Pure red cell aplasia is an autoimmune disorder characterized clinically by a selective decrease in erythrocytes and their progenitors in the peripheral blood and bone marrow.5 The patient developed severe anemia after renal transplant with selective absence of erythroid cells in the bone marrow, leading to a diagnosis of PRCA. A response to autoimmune PRCA has been obtained with various immunosuppressive regimens including corticosteroids, cyclosporine, azathioprine, alkylation agents, or anti-thymocyte globulin, tacrolimus, and intravenous immunoglobulin.1, 3, 5

Mycophenolate mofetil is used in immune suppressive therapy in adult or childhood allogenic renal, cardiac, or hepatic transplant patients in combination with corticosteroids and cyclosporine.6 Pure red cell aplasia related to mycophenolate mofetil therapy has been reported in 41 cases with 18 of them achieving normal hemoglobulin levels with either cessation or escalation of mycophenolate mofetil dosage.7 It has been reported that PRCA in transplant patients is associated with mycophenolate mofetil and combined use of other immuno­suppressive agents including alemtuzumab of daclizumab.2 Our patient was not treated with any of these agents. Emergence of mycophenolate mofetil-related PRCA has been seen in the early posttransplant period and also, hematologic improvement has been seen immediately after ceasing mycophenolate mofetil in some case reports and in solid-organ transplant series.2, 3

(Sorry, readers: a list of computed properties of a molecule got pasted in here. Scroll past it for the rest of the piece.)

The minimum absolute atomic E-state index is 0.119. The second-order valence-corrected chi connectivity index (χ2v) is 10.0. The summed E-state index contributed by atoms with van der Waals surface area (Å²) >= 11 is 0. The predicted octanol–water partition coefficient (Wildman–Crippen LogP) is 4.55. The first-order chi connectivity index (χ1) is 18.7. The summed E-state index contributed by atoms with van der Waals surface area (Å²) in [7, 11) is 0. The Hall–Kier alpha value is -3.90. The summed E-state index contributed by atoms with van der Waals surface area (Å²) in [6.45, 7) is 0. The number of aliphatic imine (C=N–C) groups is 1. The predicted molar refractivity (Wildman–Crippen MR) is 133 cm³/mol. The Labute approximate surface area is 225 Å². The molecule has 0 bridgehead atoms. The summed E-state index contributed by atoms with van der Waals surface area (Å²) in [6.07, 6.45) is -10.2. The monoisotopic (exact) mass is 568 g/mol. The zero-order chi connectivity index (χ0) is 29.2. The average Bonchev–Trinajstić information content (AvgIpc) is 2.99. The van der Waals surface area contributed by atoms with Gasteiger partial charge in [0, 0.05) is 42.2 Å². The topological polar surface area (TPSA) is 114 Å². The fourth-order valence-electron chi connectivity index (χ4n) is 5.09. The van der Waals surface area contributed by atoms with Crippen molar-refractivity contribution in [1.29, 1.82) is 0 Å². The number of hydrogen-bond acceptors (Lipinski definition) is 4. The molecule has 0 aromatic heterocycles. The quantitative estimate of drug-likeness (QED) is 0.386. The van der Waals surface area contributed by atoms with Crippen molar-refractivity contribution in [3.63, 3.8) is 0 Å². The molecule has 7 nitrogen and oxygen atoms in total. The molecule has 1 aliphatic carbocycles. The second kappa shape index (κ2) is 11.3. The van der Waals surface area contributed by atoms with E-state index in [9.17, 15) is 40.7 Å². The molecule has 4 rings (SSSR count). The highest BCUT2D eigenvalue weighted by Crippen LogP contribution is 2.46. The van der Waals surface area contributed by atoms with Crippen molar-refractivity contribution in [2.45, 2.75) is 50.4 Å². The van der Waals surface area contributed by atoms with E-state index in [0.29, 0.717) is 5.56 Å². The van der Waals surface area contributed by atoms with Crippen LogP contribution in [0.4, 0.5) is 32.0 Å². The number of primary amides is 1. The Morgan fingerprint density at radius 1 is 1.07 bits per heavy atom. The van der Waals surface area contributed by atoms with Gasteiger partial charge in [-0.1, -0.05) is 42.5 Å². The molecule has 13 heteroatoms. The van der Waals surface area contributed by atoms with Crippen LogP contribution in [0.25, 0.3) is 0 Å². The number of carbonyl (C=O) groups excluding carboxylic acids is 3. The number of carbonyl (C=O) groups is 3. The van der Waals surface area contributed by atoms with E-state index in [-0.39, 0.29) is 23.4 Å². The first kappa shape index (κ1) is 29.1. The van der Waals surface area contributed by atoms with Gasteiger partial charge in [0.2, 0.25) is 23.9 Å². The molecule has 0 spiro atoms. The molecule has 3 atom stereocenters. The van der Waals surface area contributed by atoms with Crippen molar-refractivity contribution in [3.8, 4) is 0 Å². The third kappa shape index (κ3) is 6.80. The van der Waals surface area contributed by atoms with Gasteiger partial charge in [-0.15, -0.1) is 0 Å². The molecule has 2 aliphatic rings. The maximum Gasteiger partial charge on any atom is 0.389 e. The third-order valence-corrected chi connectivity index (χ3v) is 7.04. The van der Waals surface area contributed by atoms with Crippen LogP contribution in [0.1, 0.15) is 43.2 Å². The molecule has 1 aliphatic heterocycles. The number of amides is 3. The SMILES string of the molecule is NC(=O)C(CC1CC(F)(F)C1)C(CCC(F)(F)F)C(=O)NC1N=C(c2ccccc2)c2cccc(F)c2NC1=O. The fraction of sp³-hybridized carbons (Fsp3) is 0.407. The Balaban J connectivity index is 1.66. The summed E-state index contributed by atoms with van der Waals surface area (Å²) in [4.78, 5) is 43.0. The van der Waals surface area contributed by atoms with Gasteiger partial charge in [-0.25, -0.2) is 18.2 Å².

In our case, although severe anemia occurred immediately postoperatively, cessation of mycophenolate mofetil did not result in recovery of the patient. The effectiveness of cyclosporine in treating PRCA is 65% to 87%. Of note is that a high dosage was used to obtain these results (12 mg/kg/d). That accompanies with adverse effects and relapses are not uncommon. Also there are case reports of PRCA (either idiopathic or secondary) treated successfully with cyclosporine.8 Besides, tacrolimus is another immunosuppressive agent commonly use, and PRCA cases related with tacrolimus have been reported.9 In comparison, tacrolimus is an agent that has been shown to be an alternative treatment option for PRCA in patients who fail to respond to cyclosporine.10

In conclusion, while immunosuppressives have been used to treat PRCA, there are reports of transplant-related PRCA caused by these immunosuppressive agents (eg, mycophenolate mofetil, tacrolimus, intravenous immunoglobulin, and cyclosporine). This may be overcome by alternating immunosuppressives as we did. It should be borne in mind that cyclosporine, as with any immunosuppressive agent, may yield recovery as early as 6 months in PRCA, even when recovery is not achieved, despite discontinuing mycophenolate mofetil and tacrolimus.


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Volume : 11
Issue : 1
Pages : 63 - 65
DOI : 10.6002/ect.2012.0066

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From the Departments of 1Hematology, 2Nephrology, 3Internal Medicine, and 4General Surgery, Faculty of Medicine, Atatürk University, Erzurum, Turkey
Corresponding author: Mustafa Keles, MD, Atatürk University, Medical Faculty, Department of Nephrology, 25240 Erzurum, Turkey
Phone: +90 442 231 7250
Fax: +90 442 236 1301